economy, Vietnam received overseas aid of more than $7.4 billion. The
Vietnamese government said that the Diaspora is reducing poverty and spurring
economic development. Official development assistance pledged to Vietnam in
2008 by international donors was $5 billion, whereas the overseas Vietnamese
contributed $2.4 billion more.
In 2010, the total amount of remittances plus investment funds from the Diaspora, according to the Vietnamese government, had reached $20 billion, or 8 percent of Vietnam’s GDP. Hanoi, seeing the Diaspora as a
tremendous resource, is even considering granting dual citizenship
to Viet Kieus to spur further repatriation.
another form of Viet Kieu contribution that is not so
tangible, but arguably just as important: themselves.
Qui Duc’s bar, Tadioto, an elegant place on Truong Han Sieu Street in Hanoi,
has become a gathering place for artists and writers and intellectuals—expatriates
and locals alike. Avant-garde art pieces hang on the wall or stand alone in the
middle of rooms. “Public space is not yet what it should be in Vietnam,” Duc
explained. “I’m aiming to change that—to bring real dialogue between different
Each week at Tadioto, Vietnamese-American poets and writers share
their experiences with their Vietnamese counterparts.
has reached an ideological dead end—but, in the private sphere, new political
thoughts are being formed. If Vietnam still wears the hammer and sickle on her
sleeve, her heart throbs now with commerce and capitalism.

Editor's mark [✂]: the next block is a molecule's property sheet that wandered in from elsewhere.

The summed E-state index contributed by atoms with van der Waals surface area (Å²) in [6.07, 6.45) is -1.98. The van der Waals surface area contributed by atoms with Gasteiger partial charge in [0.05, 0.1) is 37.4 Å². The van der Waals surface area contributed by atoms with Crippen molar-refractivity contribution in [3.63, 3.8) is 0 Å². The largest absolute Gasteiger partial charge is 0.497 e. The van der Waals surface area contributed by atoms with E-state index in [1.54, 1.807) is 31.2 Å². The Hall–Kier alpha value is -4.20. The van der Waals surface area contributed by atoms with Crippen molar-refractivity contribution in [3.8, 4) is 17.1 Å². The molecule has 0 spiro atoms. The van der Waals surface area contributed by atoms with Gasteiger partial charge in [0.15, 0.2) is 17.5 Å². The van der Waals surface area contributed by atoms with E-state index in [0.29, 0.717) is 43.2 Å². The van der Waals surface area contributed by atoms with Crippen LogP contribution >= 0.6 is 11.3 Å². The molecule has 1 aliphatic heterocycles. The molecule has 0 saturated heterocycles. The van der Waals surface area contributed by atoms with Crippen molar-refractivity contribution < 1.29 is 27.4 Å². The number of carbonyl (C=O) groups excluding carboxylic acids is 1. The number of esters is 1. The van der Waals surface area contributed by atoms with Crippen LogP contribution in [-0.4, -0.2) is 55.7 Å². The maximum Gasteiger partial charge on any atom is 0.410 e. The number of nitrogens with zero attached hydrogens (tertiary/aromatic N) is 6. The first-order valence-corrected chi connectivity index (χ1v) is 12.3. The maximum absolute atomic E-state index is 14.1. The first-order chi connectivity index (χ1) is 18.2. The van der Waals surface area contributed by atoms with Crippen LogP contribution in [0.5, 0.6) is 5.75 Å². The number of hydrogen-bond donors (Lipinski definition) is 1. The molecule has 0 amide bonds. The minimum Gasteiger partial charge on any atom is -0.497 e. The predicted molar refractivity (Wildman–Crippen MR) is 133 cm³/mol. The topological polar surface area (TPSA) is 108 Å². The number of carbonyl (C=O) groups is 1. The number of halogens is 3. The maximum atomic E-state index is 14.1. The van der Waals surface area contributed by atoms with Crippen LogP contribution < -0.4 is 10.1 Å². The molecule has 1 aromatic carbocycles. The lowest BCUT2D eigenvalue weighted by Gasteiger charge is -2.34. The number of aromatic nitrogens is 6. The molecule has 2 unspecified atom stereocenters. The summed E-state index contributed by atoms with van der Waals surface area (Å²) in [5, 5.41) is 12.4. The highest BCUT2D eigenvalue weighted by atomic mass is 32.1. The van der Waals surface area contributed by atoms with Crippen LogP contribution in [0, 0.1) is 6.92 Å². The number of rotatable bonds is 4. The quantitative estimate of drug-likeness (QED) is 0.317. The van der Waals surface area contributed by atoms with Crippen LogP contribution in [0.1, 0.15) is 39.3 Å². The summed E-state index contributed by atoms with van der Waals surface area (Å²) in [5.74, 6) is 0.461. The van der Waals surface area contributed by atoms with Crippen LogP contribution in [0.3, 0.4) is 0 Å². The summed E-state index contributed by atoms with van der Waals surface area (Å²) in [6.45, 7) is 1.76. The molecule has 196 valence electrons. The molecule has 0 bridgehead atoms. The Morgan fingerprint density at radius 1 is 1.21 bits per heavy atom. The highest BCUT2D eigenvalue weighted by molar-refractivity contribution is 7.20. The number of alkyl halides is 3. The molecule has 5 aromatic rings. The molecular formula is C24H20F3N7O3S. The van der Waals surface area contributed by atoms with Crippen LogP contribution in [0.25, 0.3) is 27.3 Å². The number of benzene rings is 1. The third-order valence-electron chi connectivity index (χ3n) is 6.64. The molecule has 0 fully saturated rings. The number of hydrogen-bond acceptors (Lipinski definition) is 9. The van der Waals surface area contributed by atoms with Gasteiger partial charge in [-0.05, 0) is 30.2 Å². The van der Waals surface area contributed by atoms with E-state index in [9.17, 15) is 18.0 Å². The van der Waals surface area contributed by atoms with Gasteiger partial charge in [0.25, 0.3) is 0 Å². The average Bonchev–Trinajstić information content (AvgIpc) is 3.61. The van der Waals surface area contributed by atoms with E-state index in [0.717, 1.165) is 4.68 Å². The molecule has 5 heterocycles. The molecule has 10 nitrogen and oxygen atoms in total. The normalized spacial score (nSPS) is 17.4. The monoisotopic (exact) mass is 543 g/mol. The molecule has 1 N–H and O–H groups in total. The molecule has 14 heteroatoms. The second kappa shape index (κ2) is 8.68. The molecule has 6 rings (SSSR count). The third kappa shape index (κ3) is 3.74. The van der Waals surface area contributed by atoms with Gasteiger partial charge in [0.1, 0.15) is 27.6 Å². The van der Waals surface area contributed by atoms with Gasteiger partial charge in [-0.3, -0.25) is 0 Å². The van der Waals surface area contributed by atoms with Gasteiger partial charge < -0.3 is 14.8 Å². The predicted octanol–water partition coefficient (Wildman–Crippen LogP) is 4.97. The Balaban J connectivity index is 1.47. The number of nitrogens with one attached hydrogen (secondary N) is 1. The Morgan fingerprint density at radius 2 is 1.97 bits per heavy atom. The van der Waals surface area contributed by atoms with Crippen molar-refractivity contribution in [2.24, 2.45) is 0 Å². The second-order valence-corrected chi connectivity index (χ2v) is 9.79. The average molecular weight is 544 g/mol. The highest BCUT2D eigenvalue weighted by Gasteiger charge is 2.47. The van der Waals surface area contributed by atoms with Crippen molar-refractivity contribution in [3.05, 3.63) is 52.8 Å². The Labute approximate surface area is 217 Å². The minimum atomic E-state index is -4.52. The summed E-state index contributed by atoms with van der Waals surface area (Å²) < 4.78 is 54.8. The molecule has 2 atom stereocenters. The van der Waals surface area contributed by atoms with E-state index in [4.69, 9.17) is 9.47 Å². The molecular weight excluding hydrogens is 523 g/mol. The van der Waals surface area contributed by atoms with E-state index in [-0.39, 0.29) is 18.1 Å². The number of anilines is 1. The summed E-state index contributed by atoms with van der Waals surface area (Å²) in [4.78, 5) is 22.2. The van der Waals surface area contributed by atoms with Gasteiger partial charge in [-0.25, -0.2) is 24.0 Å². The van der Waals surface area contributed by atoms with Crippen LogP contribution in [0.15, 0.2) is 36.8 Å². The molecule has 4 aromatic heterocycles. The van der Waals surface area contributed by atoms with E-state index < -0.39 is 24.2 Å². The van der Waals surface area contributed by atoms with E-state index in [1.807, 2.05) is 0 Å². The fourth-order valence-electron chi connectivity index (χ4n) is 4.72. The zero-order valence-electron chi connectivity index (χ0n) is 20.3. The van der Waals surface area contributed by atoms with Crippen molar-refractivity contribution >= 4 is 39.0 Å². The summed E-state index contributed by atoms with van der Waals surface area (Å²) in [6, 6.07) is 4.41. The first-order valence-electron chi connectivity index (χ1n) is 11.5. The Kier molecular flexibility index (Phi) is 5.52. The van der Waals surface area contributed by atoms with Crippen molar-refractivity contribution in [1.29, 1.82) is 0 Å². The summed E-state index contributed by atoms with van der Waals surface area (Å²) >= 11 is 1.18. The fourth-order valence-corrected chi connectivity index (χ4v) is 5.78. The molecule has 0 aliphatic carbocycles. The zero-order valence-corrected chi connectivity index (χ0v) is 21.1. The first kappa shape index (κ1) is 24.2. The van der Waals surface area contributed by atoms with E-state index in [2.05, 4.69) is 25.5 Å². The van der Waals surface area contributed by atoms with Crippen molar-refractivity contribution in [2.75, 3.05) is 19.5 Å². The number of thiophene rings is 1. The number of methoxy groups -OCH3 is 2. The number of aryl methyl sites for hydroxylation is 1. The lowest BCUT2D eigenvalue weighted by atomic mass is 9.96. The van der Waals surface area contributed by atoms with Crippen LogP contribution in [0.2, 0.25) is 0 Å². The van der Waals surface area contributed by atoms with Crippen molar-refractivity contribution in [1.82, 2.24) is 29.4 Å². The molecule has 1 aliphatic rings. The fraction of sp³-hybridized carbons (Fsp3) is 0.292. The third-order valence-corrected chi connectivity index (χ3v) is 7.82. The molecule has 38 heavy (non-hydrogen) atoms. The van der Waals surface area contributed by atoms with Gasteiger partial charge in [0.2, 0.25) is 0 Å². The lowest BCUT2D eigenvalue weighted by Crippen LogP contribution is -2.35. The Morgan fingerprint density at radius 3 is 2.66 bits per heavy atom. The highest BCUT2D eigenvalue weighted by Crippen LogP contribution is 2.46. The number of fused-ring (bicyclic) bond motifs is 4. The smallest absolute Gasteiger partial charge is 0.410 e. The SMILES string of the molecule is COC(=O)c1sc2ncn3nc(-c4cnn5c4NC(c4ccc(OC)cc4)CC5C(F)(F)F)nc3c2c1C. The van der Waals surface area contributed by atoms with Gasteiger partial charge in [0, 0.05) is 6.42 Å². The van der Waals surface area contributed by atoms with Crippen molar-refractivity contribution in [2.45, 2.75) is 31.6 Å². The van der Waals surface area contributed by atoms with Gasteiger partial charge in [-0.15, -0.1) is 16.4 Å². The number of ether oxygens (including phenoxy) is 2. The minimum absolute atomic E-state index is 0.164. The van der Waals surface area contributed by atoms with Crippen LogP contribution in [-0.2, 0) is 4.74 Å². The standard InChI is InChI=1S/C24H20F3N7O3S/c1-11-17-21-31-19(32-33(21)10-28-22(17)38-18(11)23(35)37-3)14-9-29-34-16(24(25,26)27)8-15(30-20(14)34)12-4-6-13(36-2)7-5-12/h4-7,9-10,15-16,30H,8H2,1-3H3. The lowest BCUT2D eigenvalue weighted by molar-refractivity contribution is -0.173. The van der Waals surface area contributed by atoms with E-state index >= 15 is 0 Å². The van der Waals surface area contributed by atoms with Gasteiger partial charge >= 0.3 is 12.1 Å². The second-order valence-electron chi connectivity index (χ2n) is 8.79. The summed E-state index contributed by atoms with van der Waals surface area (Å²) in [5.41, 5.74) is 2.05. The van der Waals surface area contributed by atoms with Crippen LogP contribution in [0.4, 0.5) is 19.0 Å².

along with a fledgling civil society, a growing middle class, and a slow
erosion of the political barricade as the pressure rises for political reform,
transparency, and pluralism. The return of the Diaspora to the homeland is thus
a double-edged sword: Many bring back financial investment and technological
know-how. Yet with the presence of so many vocal Viet
Kieus in Vietnam,
a complex narrative is being formed, one in which knowledge and ideas of the
outside world permeate the local culture and society. In this private sphere,
and on the Internet, and despite continual arrest of dissident bloggers, the
din of political debate and exchange can loudly be heard.
wake of that bitter civil war and the subsequent exodus is
an irony: those persecuted by Uncle Ho’s followers for being
affiliated with the United States and as “collaborators” and forced to flee
abroad during the Cold War are now being actively solicited to return to
Vietnam to help invest in and rebuild the government that once
spurned them. For having international connections in the post-Cold War
aftermath is now seen as a good thing.
been victims of the war, these people with multiple affiliations have emerged
as victors of the peace. They’ve managed to remake themselves and go on with
their lives, and more important, by refusing to let rage and thirst for